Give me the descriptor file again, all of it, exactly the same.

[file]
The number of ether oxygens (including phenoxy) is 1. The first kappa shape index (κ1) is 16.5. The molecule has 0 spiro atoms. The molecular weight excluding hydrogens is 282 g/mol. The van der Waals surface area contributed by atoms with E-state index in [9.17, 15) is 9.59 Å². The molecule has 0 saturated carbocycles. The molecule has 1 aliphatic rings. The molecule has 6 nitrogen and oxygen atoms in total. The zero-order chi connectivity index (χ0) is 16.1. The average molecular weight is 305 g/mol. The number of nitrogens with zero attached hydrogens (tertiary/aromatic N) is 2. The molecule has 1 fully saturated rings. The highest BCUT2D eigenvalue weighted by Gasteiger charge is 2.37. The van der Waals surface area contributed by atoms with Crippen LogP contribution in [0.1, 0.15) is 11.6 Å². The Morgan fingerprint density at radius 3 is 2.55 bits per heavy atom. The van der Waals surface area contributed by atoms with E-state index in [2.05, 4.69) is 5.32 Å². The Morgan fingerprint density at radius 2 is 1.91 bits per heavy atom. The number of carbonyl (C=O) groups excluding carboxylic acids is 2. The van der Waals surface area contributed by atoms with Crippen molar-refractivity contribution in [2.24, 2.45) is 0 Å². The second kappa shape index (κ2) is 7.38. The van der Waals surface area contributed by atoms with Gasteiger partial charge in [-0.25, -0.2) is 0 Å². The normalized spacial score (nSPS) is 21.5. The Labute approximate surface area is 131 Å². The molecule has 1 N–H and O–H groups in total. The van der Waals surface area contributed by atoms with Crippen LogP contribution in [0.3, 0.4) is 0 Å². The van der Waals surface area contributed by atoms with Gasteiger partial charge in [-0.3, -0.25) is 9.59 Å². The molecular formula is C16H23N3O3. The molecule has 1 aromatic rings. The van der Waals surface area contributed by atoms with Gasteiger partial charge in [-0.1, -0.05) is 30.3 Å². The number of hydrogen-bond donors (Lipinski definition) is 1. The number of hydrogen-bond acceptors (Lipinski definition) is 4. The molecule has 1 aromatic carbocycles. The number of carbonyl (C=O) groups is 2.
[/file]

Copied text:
The number of ether oxygens (including phenoxy) is 1. The first kappa shape index (κ1) is 16.5. The molecule has 0 spiro atoms. The molecular weight excluding hydrogens is 282 g/mol. The van der Waals surface area contributed by atoms with E-state index in [9.17, 15) is 9.59 Å². The molecule has 0 saturated carbocycles. The molecule has 1 aliphatic rings. The molecule has 6 nitrogen and oxygen atoms in total. The zero-order chi connectivity index (χ0) is 16.1. The average molecular weight is 305 g/mol. The number of nitrogens with zero attached hydrogens (tertiary/aromatic N) is 2. The molecule has 1 fully saturated rings. The highest BCUT2D eigenvalue weighted by Gasteiger charge is 2.37. The van der Waals surface area contributed by atoms with Crippen LogP contribution in [0.1, 0.15) is 11.6 Å². The Morgan fingerprint density at radius 3 is 2.55 bits per heavy atom. The van der Waals surface area contributed by atoms with E-state index in [2.05, 4.69) is 5.32 Å². The Morgan fingerprint density at radius 2 is 1.91 bits per heavy atom. The number of carbonyl (C=O) groups excluding carboxylic acids is 2. The van der Waals surface area contributed by atoms with Crippen molar-refractivity contribution in [2.24, 2.45) is 0 Å². The second kappa shape index (κ2) is 7.38. The van der Waals surface area contributed by atoms with Gasteiger partial charge in [-0.25, -0.2) is 0 Å². The normalized spacial score (nSPS) is 21.5. The Labute approximate surface area is 131 Å². The molecule has 1 N–H and O–H groups in total. The van der Waals surface area contributed by atoms with Crippen LogP contribution in [0.3, 0.4) is 0 Å². The van der Waals surface area contributed by atoms with Gasteiger partial charge in [-0.3, -0.25) is 9.59 Å². The molecular formula is C16H23N3O3. The molecule has 1 aromatic rings. The van der Waals surface area contributed by atoms with Gasteiger partial charge in [-0.1, -0.05) is 30.3 Å². The number of hydrogen-bond donors (Lipinski definition) is 1. The number of hydrogen-bond acceptors (Lipinski definition) is 4. The molecule has 1 aromatic carbocycles. The number of carbonyl (C=O) groups is 2.